Talk to your admissions advisor about the availability of these roles while you’re applying to a university.
When we say easiest, we refer to the amount of money you will earn, not the amount of effort put in. Most assistantship positions are highly competitive to land, and will require you to work up to 20-30 hours per week once you get it.
A bonus benefit of these assistantships is how good they look on your resume later on.
4. Make use of your undergrad degree and get a part-time job.
As an undergrad student, you’re often advised to land summer internships, but these positions are known for being notoriously underpaid.
As a master’s student, however, you can do better. You no longer need to apply to barely-paid-and-highly-overworked internships just to get experience. (Unless you have transitioned into a new industry with your master’s program, and need to get your foot in the door.)
You can instead make use of your undergraduate degree, and any previous work experience you may have, to apply for a part-time job. This job will not only pay you better and cover your living expenses, but will boost your resume too.
Note: If your university is in an isolated college town, don’t lose hope of getting a job. There are a ton of remote, part-time opportunities out there for most industries.
5. Alternate Option: Study abroad in countries that offer free or low-cost education.
The United States may have some of the world’s best educational institutions, but it also has some of the most expensive tuition fees (#3 in the world).
So, unless you have some very strong reasons to study only in the U.S. (like the presence of family, availability of your master’s program of choice, or job opportunities post-masters), consider expanding your choices.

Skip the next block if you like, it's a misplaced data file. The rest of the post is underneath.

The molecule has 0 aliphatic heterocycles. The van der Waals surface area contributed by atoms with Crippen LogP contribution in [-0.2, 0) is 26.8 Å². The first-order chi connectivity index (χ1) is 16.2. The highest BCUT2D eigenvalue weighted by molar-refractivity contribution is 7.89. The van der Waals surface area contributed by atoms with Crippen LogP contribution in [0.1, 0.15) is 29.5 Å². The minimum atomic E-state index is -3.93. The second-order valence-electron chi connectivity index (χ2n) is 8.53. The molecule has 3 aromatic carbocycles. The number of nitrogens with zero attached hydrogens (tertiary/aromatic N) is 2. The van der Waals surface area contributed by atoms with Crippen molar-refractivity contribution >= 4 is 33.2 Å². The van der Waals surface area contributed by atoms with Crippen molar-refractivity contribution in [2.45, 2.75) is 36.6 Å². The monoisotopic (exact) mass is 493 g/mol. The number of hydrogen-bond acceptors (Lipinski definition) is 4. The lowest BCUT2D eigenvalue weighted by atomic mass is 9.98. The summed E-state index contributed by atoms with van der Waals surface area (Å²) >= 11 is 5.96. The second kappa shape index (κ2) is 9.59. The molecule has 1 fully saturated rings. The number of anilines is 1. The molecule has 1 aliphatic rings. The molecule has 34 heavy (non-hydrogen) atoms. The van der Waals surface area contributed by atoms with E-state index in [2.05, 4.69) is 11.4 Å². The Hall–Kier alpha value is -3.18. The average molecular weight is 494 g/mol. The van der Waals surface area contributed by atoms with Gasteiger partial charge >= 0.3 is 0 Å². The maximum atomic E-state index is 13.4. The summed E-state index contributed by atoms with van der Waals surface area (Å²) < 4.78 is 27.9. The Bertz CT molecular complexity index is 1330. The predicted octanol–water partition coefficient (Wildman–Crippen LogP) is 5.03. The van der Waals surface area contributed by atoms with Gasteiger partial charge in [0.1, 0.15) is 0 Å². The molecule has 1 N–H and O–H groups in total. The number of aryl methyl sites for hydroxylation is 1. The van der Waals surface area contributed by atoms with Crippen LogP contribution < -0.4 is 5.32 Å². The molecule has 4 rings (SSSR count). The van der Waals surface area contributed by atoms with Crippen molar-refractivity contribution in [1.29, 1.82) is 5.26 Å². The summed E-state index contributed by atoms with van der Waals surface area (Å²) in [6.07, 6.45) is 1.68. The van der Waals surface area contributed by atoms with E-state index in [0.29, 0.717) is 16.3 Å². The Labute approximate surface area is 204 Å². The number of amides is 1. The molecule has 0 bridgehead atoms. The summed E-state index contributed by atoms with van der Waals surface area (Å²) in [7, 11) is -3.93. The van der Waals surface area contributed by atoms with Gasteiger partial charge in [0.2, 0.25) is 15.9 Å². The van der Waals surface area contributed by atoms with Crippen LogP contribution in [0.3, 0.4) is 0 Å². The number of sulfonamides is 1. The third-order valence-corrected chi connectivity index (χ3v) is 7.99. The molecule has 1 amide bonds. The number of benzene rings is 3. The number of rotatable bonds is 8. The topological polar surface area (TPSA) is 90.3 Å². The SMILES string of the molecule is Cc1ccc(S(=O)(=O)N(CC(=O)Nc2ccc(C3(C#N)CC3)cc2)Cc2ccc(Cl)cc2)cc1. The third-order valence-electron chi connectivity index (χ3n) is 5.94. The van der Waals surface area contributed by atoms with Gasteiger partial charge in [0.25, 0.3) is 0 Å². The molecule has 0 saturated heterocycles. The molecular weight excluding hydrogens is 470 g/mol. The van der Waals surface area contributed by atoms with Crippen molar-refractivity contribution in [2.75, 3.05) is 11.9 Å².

Many European countries offer free (or minimum fee) graduate-level education, without citizenship requirements. Some great alternate countries are Norway, Germany, Iceland, Belgium, France, and the Czech Republic.
6. Be smart about your university choices.
If the U.S. is your only option, and graduating debt-free is your biggest priority, then you need to be smart about the university you choose.
This means perhaps not choosing the pricey Ivy League school that is offering you no assistantship opportunities, or skipping on a university that is known for being stingy about their scholarships.
But, this in no way means you must choose the cheapest university and risk low-quality education.
Find a balance between the price and quality of education that you can live with, so you also don’t end up with half-a-dozen jobs to pay for your degree and no time for the education you’re paying for.
Summing It Up
Be smart about your choices before applying to college, and be sure to explore all the options laid out here. Sometimes just following one of them may be enough to cover all your fees, but often it’s a mix of multiple avenues coming together.
Don’t give up hope if everything isn’t funded and paid for before you start college.
Be proactive, and keep applying for those scholarships and assistantships even after you join college. Many people get extra funding and grants even in their final semester of college. Getting into grad school and graduating debt-free can be a stressful journey. It’s nice to have supportive friendships to help you get through it. So, share this list with friends who are also applying for grad school to help them out, and build that community.